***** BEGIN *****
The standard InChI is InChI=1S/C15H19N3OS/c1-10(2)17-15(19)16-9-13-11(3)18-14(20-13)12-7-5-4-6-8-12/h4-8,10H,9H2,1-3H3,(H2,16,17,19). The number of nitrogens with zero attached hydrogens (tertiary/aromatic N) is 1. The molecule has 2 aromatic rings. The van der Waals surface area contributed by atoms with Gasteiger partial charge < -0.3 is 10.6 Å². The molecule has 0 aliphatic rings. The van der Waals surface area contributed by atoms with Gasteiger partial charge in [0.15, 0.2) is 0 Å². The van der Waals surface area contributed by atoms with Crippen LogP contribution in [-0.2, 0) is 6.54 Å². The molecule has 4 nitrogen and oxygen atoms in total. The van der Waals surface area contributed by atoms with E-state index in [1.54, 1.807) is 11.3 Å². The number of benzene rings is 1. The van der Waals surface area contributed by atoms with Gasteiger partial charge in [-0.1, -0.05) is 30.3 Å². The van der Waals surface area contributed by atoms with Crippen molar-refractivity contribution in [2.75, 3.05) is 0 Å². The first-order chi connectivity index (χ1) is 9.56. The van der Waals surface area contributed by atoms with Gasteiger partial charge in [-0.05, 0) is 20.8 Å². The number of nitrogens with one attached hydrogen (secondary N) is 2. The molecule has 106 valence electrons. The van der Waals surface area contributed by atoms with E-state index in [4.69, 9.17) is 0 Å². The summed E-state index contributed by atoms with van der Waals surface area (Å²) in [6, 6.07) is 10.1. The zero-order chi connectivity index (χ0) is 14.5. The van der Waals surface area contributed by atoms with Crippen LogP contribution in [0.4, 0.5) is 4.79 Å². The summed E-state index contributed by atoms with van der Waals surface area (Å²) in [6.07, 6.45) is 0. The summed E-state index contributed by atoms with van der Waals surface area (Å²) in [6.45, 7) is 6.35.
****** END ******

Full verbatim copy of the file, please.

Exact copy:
The standard InChI is InChI=1S/C15H19N3OS/c1-10(2)17-15(19)16-9-13-11(3)18-14(20-13)12-7-5-4-6-8-12/h4-8,10H,9H2,1-3H3,(H2,16,17,19). The number of nitrogens with zero attached hydrogens (tertiary/aromatic N) is 1. The molecule has 2 aromatic rings. The van der Waals surface area contributed by atoms with Gasteiger partial charge < -0.3 is 10.6 Å². The molecule has 0 aliphatic rings. The van der Waals surface area contributed by atoms with Gasteiger partial charge in [0.15, 0.2) is 0 Å². The van der Waals surface area contributed by atoms with Crippen LogP contribution in [-0.2, 0) is 6.54 Å². The molecule has 4 nitrogen and oxygen atoms in total. The van der Waals surface area contributed by atoms with E-state index in [1.54, 1.807) is 11.3 Å². The number of benzene rings is 1. The van der Waals surface area contributed by atoms with Gasteiger partial charge in [-0.1, -0.05) is 30.3 Å². The van der Waals surface area contributed by atoms with Crippen molar-refractivity contribution in [2.75, 3.05) is 0 Å². The first-order chi connectivity index (χ1) is 9.56. The van der Waals surface area contributed by atoms with Gasteiger partial charge in [-0.05, 0) is 20.8 Å². The number of nitrogens with one attached hydrogen (secondary N) is 2. The molecule has 106 valence electrons. The van der Waals surface area contributed by atoms with E-state index in [4.69, 9.17) is 0 Å². The summed E-state index contributed by atoms with van der Waals surface area (Å²) in [6, 6.07) is 10.1. The zero-order chi connectivity index (χ0) is 14.5. The van der Waals surface area contributed by atoms with Crippen LogP contribution in [0.4, 0.5) is 4.79 Å². The summed E-state index contributed by atoms with van der Waals surface area (Å²) in [6.07, 6.45) is 0. The summed E-state index contributed by atoms with van der Waals surface area (Å²) in [6.45, 7) is 6.35.